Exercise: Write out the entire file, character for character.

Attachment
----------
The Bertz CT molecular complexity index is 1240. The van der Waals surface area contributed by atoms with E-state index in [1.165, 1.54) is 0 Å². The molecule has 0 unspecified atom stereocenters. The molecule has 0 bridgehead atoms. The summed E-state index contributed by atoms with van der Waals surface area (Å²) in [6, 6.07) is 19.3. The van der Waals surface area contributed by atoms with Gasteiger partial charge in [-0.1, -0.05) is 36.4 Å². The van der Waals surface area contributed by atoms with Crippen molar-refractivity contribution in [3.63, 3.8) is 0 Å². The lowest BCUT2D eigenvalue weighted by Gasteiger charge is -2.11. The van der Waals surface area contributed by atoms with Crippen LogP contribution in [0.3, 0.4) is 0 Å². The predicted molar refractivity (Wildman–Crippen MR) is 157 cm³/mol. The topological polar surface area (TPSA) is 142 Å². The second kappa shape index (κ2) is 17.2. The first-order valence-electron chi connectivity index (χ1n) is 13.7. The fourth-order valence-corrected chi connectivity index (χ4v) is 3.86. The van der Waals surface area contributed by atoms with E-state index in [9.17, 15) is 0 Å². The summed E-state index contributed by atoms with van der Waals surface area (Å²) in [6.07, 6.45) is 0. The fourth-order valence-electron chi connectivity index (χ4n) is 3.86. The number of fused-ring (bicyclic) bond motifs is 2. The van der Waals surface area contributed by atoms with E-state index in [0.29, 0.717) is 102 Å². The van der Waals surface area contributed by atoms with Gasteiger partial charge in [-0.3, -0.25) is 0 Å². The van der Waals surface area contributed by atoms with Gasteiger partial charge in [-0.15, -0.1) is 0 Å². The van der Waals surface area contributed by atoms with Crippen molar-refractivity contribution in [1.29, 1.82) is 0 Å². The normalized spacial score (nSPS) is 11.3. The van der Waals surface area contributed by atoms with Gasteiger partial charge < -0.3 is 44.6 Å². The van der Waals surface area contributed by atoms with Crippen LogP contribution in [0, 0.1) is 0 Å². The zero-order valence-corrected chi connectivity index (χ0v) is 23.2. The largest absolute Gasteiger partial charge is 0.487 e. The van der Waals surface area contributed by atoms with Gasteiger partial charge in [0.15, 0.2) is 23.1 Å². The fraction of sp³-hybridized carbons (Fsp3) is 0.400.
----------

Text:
The Bertz CT molecular complexity index is 1240. The van der Waals surface area contributed by atoms with E-state index in [1.165, 1.54) is 0 Å². The molecule has 0 unspecified atom stereocenters. The molecule has 0 bridgehead atoms. The summed E-state index contributed by atoms with van der Waals surface area (Å²) in [6, 6.07) is 19.3. The van der Waals surface area contributed by atoms with Gasteiger partial charge in [-0.1, -0.05) is 36.4 Å². The van der Waals surface area contributed by atoms with Crippen molar-refractivity contribution in [3.63, 3.8) is 0 Å². The lowest BCUT2D eigenvalue weighted by Gasteiger charge is -2.11. The van der Waals surface area contributed by atoms with Crippen LogP contribution in [0.3, 0.4) is 0 Å². The predicted molar refractivity (Wildman–Crippen MR) is 157 cm³/mol. The topological polar surface area (TPSA) is 142 Å². The second kappa shape index (κ2) is 17.2. The first-order valence-electron chi connectivity index (χ1n) is 13.7. The fourth-order valence-corrected chi connectivity index (χ4v) is 3.86. The van der Waals surface area contributed by atoms with E-state index in [9.17, 15) is 0 Å². The summed E-state index contributed by atoms with van der Waals surface area (Å²) in [6.07, 6.45) is 0. The fourth-order valence-electron chi connectivity index (χ4n) is 3.86. The number of fused-ring (bicyclic) bond motifs is 2. The van der Waals surface area contributed by atoms with E-state index in [0.29, 0.717) is 102 Å². The van der Waals surface area contributed by atoms with Gasteiger partial charge in [-0.3, -0.25) is 0 Å². The van der Waals surface area contributed by atoms with Gasteiger partial charge in [-0.15, -0.1) is 0 Å². The van der Waals surface area contributed by atoms with Crippen molar-refractivity contribution in [1.29, 1.82) is 0 Å². The normalized spacial score (nSPS) is 11.3. The van der Waals surface area contributed by atoms with Gasteiger partial charge < -0.3 is 44.6 Å². The van der Waals surface area contributed by atoms with Crippen LogP contribution in [0, 0.1) is 0 Å². The zero-order valence-corrected chi connectivity index (χ0v) is 23.2. The largest absolute Gasteiger partial charge is 0.487 e. The van der Waals surface area contributed by atoms with Gasteiger partial charge in [0.15, 0.2) is 23.1 Å². The fraction of sp³-hybridized carbons (Fsp3) is 0.400.